Monday, July 30, 2007

Ron Paul and Immigration

It's time for a little honesty about Ron Paul, particularly his position on immigration. While Ron Paul is all the rage in libertarian circles right now (for some very good reasons), on certain issues he is more of a right-wing populist or paleo-conservative. Whenever he "deviates" it's in the socially conservative direction, on issues such as immigration. He certainly is the most libertarian person to be in congress for a long time, but one should also be aware that he has affinity with the Christian right and other such groups.

Immigration restrictionist policies (immigration quotas, illegalizing immigrant jobs, publicly-funded walls, federal control of state's borders, etc.) are government interventions, economically and otherwise, and therefore are outside of the realm of libertarianism. Interventionism X (welfare) does not justify intervention Y (police statism and protectionism). Ron Paul is appealing to the sentiment of right-wing populists like Pat Buchannan on this issue. Aside from those who follow Hans Herman Hoppe's immigration position, and many Ron Paulians, no libertarian in their right mind supports immigration restrictionism.

Like all anti-immigrationists, Ron Paul uses the welfare state (the real problem) as an excuse to persue other government interventions such as publicly funded walls and mass-deportation. His vote for things such as publicly funded walls should be pointed out as unlibertarian by any libertarian with two cents. The fact that people suck off the welfare state is not an excuse to forcibly remove them from their own property or illegalize their jobs. Domestic citezens are "guilty" of just the same, on a much larger scale than immigrants ever will be.

Furthermore, the arguement is nonsensical in that for the most part illegal immigrants do not qualify for those government services; it is the legal citezens who do, and it is the legal citezens who are at least partially responsible for supporting it. There is no moral difference between a legal citezen and an "illegal" sucking off of the welfare state. All of the welfare-related complaints about illegal immigrants apply equally to domestic citezens. Under this logic, therefore, domestic citezens should be deported and have their jobs illegalized as well.

Ron has fallen into the trap of interventionism on this issue. Mises's critique of interventionism applies here. That is, interventions are proposed as a solution to past interventions, rather than a repeal of the previous intervention. The initial intervention is the welfare state. But, while he has tried his best to oppose the welfare state, Ron Paul falls back on supporting new interventions as a "solution": government-funded walls, immigration quotas and deportation. If one seriously thinks that this is going to solve "the problem", then one is fooling oneself. In practise, this will result in a further march towards a police state, more growth in federal funding, and meanwhile immigrants will still get through "illegally", just like before.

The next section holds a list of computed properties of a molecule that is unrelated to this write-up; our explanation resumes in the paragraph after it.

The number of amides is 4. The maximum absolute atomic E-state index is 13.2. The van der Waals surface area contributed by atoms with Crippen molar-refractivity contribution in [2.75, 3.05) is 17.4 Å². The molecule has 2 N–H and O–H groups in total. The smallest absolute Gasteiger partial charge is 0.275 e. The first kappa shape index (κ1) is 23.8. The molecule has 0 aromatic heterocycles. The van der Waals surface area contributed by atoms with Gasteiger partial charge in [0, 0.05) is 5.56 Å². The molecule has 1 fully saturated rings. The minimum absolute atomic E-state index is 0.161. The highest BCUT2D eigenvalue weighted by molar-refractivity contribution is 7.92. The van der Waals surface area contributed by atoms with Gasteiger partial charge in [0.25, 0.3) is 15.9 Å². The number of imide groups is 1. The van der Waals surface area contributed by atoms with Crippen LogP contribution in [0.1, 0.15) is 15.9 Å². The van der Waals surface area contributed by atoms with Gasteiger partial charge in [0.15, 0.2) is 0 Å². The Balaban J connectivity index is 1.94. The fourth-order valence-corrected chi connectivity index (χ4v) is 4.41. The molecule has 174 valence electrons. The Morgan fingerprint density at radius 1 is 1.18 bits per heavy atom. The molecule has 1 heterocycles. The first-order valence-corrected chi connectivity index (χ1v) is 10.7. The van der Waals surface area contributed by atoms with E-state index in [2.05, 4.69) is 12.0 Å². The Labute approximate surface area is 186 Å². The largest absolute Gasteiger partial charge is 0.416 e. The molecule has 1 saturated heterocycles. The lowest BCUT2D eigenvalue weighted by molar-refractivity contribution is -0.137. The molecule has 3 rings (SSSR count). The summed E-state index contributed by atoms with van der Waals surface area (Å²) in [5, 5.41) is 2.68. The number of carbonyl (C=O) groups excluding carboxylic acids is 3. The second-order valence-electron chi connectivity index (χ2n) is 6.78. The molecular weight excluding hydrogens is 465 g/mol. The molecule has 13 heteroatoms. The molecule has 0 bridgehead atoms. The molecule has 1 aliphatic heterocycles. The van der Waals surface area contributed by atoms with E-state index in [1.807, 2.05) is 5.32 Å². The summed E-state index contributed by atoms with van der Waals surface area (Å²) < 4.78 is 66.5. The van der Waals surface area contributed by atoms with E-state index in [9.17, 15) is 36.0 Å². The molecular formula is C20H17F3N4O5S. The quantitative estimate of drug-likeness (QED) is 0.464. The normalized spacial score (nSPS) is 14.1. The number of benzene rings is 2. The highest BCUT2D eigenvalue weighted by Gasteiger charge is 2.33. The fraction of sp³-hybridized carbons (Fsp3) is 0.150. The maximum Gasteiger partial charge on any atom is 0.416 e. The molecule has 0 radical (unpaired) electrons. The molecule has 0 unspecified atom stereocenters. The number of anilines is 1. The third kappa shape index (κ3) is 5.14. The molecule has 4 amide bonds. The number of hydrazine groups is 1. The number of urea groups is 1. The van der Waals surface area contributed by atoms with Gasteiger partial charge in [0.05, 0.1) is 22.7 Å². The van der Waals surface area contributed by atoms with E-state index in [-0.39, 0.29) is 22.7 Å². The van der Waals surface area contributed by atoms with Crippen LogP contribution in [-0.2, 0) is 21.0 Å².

That is only on the consequentialist side of the arguement. The other side of the arguement, and the more important one, is that it's a violation of property rights to (1) force someone off of their voluntarily aquired property or force a landlord to evict a tenant (2) to illegalize someone's voluntary employment agreement; this too violates the property rights of both the immigrant and the citezen associating with them (3) to siphon funds from the tax-payer to build walls (4) to initiate force on someone for crossing unowned land and (5) in general, to force people to dissassociate with eachother on their own property. What do all of these things have in common? They are inherent in anti-immigration policies.

Ron Paul's position on immigration is better then Pat Buchannan's, but it is not too far off from it. While he does not openly champion protectionism, he still supports the police enforcement side of the equation in the name of "constitutionalism", and makes a somewhat Buchannite arguement with respect to how the welfare state relates to immigration.

1 comment:

random googler said...

*applauds* You said this so very eloquently. To me, Ron Paul is nothing more than a cherry picking 'libertanian' republican. Just like the rest.. They stand behind Libertarian ideals where it suits them and take the exact opposite stance where it does not. I am no Republican nor Libertarian but when I first heard of this Ron Paul guy I found him so very interesting. Finally a Republican who wants to get back to the fundamental libertarian beliefs of the Republican party-- but then when I heard his stance on immigration it killed my buzz.